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Our closest black hole is actually just one star eating another

Two years ago, astronomers thought they had seen signs of a black hole 1000 light years from Earth – but it turns out to be a star being consumed by its neighbour

Space 2 March 2022

New research using data from ESO?s Very Large Telescope and Very Large Telescope Interferometer has revealed that HR 6819, previously believed to be a triple system with a black hole, is in fact a system of two stars with no black hole. The scientists, a KU Leuven-ESO team, believe they have observed this binary system in a brief moment after one of the stars sucked the atmosphere off its companion, a phenomenon often referred to as ?stellar vampirism?. This artist?s impression shows what the system might look like; it?s composed of an oblate star with a disc around it (a Be ?vampire? star; foreground) and B-type star that has been stripped of its atmosphere (background).

An artist’s impression of the binary star system HR 6819

ESO/L. Calçada

Strange signals coming from 1000 light years away were once thought to be produced by the closest black hole to Earth, but further investigation shows they are actually from a pair of stars in a rare “vampire”-like system, where one star strips the other of its mass.

Two years ago, astronomers observed strange spectral lines from the star system HR 6819, just 1000 light years from Earth, and concluded that the likely explanation was a black hole four times bigger than the sun that affected two orbiting stars.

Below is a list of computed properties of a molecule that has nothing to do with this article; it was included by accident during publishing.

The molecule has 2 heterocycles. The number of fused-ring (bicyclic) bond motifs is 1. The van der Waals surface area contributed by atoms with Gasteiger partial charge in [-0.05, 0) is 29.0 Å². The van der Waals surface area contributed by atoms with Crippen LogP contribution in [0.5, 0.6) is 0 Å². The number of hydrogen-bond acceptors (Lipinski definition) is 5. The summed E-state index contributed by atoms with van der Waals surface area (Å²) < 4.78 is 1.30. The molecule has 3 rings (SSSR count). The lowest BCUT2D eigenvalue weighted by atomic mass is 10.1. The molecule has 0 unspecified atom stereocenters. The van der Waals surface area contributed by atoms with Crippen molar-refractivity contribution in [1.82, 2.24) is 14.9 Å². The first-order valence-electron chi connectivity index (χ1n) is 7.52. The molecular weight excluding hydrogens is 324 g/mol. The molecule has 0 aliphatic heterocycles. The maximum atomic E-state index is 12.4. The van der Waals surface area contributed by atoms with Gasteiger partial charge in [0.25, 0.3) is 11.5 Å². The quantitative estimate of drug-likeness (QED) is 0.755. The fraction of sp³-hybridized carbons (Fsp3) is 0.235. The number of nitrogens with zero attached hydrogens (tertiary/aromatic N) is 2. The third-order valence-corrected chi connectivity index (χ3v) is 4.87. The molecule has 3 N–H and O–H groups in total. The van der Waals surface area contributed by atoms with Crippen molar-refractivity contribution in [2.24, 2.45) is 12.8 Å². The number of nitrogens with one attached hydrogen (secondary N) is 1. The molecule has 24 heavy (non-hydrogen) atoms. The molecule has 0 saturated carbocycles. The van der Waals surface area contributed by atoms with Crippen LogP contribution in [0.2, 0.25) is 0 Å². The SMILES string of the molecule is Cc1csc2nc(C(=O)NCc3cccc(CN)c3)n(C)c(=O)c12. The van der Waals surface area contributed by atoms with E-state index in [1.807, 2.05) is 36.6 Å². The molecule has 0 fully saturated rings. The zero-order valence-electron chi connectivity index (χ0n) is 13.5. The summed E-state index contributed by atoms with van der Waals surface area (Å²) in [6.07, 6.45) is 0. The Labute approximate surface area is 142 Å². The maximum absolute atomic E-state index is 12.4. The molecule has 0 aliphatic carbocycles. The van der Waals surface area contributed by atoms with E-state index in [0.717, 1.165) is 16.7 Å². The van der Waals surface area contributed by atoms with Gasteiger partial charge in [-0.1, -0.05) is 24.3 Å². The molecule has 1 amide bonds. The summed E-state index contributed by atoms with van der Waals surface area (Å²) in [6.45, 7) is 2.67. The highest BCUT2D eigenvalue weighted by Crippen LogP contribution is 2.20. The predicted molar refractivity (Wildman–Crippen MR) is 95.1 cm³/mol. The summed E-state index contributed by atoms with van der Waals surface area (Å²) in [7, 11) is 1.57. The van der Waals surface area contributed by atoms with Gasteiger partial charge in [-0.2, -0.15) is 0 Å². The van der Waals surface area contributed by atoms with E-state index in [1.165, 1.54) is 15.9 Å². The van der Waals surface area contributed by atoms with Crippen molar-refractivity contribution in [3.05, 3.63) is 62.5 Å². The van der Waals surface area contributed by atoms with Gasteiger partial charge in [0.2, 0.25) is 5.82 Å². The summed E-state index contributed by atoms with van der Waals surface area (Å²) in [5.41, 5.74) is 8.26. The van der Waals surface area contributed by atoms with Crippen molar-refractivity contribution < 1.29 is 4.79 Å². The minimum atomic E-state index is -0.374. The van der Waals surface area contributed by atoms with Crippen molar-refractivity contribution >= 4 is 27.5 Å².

Now, those same researchers and a larger team led by Abigail Frost at KU Leuven in Belgium have observed the star system using more detailed spectroscopy from the Very Large Telescope (VLT) in Chile and interferometry, which can measure positions very precisely.

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The researchers wanted the extra data so they could test whether the system was in fact just two stars very close together. A three-object system, of two stars and a black hole, would require one of the stars to be on a wide orbit far from the second star and the black hole. “What these two data sets allowed us to do was to distinguish between the two [scenarios],” says Frost.

The researchers observed nothing on a wide orbit, eliminating the scenario with a black hole.

“This is a really good example of how the scientific method works,” says Frost. “You propose an idea, someone else has another idea and you discuss it amongst yourselves and you think, OK, how could we push this further and actually decide which is the best explanation?”

Not only were the stars close together, but one of them appeared to be sucking material from the other, creating what is known as a Be star. Understanding the evolution of such stars could help us learn about how they become neutron stars or produce gravitational wave events.

“We think [HR 6819] is a very rare evolutionary stage of binary systems,” says Frost. “This binary interaction between these stars has the potential to completely change their evolution.”

Journal reference: Astronomy & Astrophysics, DOI: 10.1051/0004-6361/202143004

Article amended on 2 March 2022

We corrected Abigail Frost’s institution

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